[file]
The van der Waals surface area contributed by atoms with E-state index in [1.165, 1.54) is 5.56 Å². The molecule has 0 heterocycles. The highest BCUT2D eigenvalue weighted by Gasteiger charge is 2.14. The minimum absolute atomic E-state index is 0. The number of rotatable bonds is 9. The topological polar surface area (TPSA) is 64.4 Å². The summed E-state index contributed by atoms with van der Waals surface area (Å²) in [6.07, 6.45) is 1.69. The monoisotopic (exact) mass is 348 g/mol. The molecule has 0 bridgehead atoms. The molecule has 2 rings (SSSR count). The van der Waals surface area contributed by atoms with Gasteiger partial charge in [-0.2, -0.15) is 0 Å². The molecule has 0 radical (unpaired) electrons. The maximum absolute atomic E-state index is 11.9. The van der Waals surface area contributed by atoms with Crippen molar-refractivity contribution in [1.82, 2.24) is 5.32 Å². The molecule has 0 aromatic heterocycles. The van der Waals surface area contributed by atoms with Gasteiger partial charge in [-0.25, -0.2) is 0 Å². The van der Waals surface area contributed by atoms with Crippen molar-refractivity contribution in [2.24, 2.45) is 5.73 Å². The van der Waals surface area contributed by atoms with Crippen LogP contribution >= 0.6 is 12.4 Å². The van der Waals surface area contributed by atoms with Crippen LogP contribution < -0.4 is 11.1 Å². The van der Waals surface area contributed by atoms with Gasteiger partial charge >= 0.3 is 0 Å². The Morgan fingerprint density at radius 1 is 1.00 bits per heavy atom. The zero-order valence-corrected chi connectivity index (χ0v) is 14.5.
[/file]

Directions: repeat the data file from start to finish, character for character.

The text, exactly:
The van der Waals surface area contributed by atoms with E-state index in [1.165, 1.54) is 5.56 Å². The molecule has 0 heterocycles. The highest BCUT2D eigenvalue weighted by Gasteiger charge is 2.14. The minimum absolute atomic E-state index is 0. The number of rotatable bonds is 9. The topological polar surface area (TPSA) is 64.4 Å². The summed E-state index contributed by atoms with van der Waals surface area (Å²) in [6.07, 6.45) is 1.69. The monoisotopic (exact) mass is 348 g/mol. The molecule has 0 bridgehead atoms. The molecule has 2 rings (SSSR count). The van der Waals surface area contributed by atoms with Gasteiger partial charge in [-0.2, -0.15) is 0 Å². The molecule has 0 radical (unpaired) electrons. The maximum absolute atomic E-state index is 11.9. The van der Waals surface area contributed by atoms with Crippen molar-refractivity contribution in [1.82, 2.24) is 5.32 Å². The molecule has 0 aromatic heterocycles. The van der Waals surface area contributed by atoms with Gasteiger partial charge in [-0.25, -0.2) is 0 Å². The van der Waals surface area contributed by atoms with Crippen molar-refractivity contribution in [2.24, 2.45) is 5.73 Å². The van der Waals surface area contributed by atoms with Crippen LogP contribution >= 0.6 is 12.4 Å². The van der Waals surface area contributed by atoms with Crippen LogP contribution < -0.4 is 11.1 Å². The van der Waals surface area contributed by atoms with Gasteiger partial charge >= 0.3 is 0 Å². The Morgan fingerprint density at radius 1 is 1.00 bits per heavy atom. The zero-order valence-corrected chi connectivity index (χ0v) is 14.5.